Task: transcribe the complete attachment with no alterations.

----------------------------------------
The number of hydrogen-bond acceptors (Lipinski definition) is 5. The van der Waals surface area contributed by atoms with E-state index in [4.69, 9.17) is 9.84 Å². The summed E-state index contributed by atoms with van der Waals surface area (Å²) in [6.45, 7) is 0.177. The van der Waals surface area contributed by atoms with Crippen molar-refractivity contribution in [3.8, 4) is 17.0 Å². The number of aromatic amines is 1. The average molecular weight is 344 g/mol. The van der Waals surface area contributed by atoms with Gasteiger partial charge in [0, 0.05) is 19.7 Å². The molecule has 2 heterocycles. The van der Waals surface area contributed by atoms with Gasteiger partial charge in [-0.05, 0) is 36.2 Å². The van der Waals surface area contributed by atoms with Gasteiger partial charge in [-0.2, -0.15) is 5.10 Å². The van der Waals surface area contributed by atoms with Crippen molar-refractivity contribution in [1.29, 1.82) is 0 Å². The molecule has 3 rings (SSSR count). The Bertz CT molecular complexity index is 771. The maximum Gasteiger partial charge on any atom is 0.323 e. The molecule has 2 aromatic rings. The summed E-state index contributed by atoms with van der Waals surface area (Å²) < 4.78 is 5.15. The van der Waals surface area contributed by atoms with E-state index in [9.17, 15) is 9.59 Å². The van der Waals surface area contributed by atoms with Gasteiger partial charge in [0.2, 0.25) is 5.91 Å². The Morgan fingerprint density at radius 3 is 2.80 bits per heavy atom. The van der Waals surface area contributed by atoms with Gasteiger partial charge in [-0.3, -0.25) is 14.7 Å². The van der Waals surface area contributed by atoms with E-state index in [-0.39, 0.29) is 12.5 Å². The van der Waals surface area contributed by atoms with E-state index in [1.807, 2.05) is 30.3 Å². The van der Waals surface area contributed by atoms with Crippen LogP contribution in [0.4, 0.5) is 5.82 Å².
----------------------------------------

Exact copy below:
The number of hydrogen-bond acceptors (Lipinski definition) is 5. The van der Waals surface area contributed by atoms with E-state index in [4.69, 9.17) is 9.84 Å². The summed E-state index contributed by atoms with van der Waals surface area (Å²) in [6.45, 7) is 0.177. The van der Waals surface area contributed by atoms with Crippen molar-refractivity contribution in [3.8, 4) is 17.0 Å². The number of aromatic amines is 1. The average molecular weight is 344 g/mol. The van der Waals surface area contributed by atoms with Gasteiger partial charge in [0, 0.05) is 19.7 Å². The molecule has 2 heterocycles. The van der Waals surface area contributed by atoms with Gasteiger partial charge in [-0.05, 0) is 36.2 Å². The van der Waals surface area contributed by atoms with Gasteiger partial charge in [-0.2, -0.15) is 5.10 Å². The van der Waals surface area contributed by atoms with Crippen molar-refractivity contribution in [1.29, 1.82) is 0 Å². The molecule has 3 rings (SSSR count). The Bertz CT molecular complexity index is 771. The maximum Gasteiger partial charge on any atom is 0.323 e. The molecule has 2 aromatic rings. The summed E-state index contributed by atoms with van der Waals surface area (Å²) < 4.78 is 5.15. The van der Waals surface area contributed by atoms with E-state index in [9.17, 15) is 9.59 Å². The van der Waals surface area contributed by atoms with Gasteiger partial charge in [0.2, 0.25) is 5.91 Å². The Morgan fingerprint density at radius 3 is 2.80 bits per heavy atom. The van der Waals surface area contributed by atoms with Gasteiger partial charge in [-0.3, -0.25) is 14.7 Å². The van der Waals surface area contributed by atoms with E-state index in [-0.39, 0.29) is 12.5 Å². The van der Waals surface area contributed by atoms with E-state index in [1.807, 2.05) is 30.3 Å². The van der Waals surface area contributed by atoms with Crippen LogP contribution in [0.4, 0.5) is 5.82 Å².